Tucson Metro Chamber President and CEO Mike Varney reiterated a recent conversation he had with a local businessman who can’t find the staff he needs to fill a dozen critical vacancies in his corporate headquarters, from information technology to marketing. The lack of staff is hurting his acquisition strategy. “If he can’t find the workforce, he may be forced to move elsewhere – and that’s a decision we can’t afford,” Varney said. At Pima Community College, a recent analysis found a majority of students entering from local high schools need remedial coursework in at least one academic area, whether math, reading or writing. That’s a significant de-motivator for students, said Chancellor Lee Lambert. In Pima County Juvenile Court, Judge Jane Butler sees a stunning number of cases where the young people before her haven’t been to school in years and can’t tell her what grade they’re in. Of the 4,000 children currently in foster care locally, the judge notes only 50 percent of them will graduate from continued on page 92 >>>


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BizEDUCATION continued from page 90 high school. Three percent will go to college. “When you consider that all of the jobs worth having by 2020 are going to require a college degree or certification of some kind, it begs the question: What will those other 2,000 children be doing?” The problem isn’t necessarily a shortage of programs, participants say. The bigger challenge is a lack of coordination and a lack of data-driven, evidence-backed investment and focus. “I think people recognize the economic challenges facing school districts, so while we have wonderful support for schools, our efforts are fragmented across multiple entities right now,” said Flowing Wells Unified School District Superintendent David Baker. The idea behind Cradle to Career, spearheaded by United Way of Tucson and Southern Arizona, is to set a common, community-wide agenda. By virtue of knowing who’s doing what, and where it fits in the overall im-

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provement plan, duplication should be minimized and dollars allocated more efficiently. “We don’t know what we all do until we start talking,” said Baker. “That is where this initiative is so powerful because it allows us to connect those dots and connect those resources.” The Chamber’s Varney puts it another way: A symphony only works if all the individual instruments play the same music. Leveraging resources to support a common agenda, however, is just one pillar of the effort. Data is the other big one – and the model in its purest form isn’t for those who are squeamish about sharing metrics that show whether their program is making measurable gains. That reliance on evidence-based practice is one of the reasons Raytheon Missile Systems is investing in the model, which is fully privately funded with a budget of about $300,000. Raytheon, which is always seeking engineering talent and has hundreds of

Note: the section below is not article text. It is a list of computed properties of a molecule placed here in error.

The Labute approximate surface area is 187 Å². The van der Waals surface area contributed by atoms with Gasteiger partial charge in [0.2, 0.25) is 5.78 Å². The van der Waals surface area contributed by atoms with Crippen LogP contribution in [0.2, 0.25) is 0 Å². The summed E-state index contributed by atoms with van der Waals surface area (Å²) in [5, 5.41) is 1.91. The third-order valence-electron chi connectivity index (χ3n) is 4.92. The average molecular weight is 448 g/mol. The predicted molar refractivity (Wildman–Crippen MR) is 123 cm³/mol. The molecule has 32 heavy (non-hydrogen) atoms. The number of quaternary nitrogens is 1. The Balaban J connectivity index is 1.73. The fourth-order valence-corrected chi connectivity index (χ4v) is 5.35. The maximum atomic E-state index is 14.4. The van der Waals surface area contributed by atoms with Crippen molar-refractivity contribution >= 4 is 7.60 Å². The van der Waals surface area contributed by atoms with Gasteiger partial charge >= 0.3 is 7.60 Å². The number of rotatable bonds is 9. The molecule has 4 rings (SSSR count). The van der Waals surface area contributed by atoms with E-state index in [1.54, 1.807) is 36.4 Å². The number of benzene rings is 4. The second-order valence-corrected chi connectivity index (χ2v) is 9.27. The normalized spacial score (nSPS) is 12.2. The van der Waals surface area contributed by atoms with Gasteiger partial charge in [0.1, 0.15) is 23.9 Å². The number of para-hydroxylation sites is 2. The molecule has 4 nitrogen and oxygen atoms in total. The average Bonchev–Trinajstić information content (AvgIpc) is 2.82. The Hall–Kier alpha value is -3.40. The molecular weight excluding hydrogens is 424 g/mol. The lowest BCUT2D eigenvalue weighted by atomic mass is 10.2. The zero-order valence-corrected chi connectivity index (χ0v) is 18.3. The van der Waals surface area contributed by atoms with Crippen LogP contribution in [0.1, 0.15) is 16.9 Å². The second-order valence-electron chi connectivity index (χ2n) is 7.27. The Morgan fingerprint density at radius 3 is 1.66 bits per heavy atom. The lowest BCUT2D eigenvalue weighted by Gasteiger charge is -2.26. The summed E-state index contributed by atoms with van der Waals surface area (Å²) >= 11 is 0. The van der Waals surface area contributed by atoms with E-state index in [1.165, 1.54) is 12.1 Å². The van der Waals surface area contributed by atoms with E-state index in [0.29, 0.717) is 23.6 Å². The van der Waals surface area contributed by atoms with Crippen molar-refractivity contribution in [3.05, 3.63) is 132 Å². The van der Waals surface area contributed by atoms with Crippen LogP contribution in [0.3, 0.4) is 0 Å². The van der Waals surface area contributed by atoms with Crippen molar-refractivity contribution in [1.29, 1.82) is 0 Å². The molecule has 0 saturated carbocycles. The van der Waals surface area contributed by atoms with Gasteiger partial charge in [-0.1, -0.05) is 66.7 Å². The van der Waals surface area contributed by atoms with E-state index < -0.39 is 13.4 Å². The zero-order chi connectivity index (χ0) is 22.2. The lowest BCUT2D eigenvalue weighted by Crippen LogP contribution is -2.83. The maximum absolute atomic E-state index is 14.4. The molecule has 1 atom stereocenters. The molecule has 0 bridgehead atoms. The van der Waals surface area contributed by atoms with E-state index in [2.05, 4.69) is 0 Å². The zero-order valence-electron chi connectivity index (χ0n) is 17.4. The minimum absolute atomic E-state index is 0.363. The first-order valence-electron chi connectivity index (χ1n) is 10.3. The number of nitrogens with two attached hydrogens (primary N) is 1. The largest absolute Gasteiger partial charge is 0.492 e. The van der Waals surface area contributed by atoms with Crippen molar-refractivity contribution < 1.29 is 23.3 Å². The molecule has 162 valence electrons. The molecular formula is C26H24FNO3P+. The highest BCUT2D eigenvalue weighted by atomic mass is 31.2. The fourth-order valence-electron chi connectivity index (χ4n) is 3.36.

hard-to-fill vacancies at any given point, already invests in significant educational programming here. The company is in local schools hosting STEM programming, supporting math tutoring, mentoring young women to pique their interest in the sciences and technology, and hiring teachers over the summer to send them back to the classroom armed with more information about what skill sets are valuable to corporations. But the Cradle to Career initiative is intriguing because of its drive for continual improvement through more granular data analysis that informs better decision-making and faster changes, said Raytheon’s Jon Kasle, VP of communications and external affairs. “There’s the old adage – What gets measured gets done. By gathering and analyzing data on specific educational outcomes, we can identify best practices and share them throughout Pima County so that they can be replicated,” Kasle said. Here’s an example of how it might theoretically work. Take a recent in-

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triguing finding by one nonprofit literacy partner that does reading intervention work in kindergarten through third grades. While all students made gains with additional reading support, the gains were 70 percent greater in the kindergarten years. More analysis is needed with larger sample sizes, but if the trends hold, it may mean realigning resources to put them where they do the most good. Given the scale of this effort, Amanda Kucich, the senior director of the partnership at United Way of Tucson and Southern Arizona, said she’s constantly reminding herself that the way to eat an elephant is one bite at a time. It has taken other communities five to eight years to build the systems and see measurable impact. Pima County may not take quite that long, given the momentum she’s seen and the commitment to the collaborative model, but she’s very clear: Profound change on this level isn’t going to happen overnight. It also isn’t going to happen on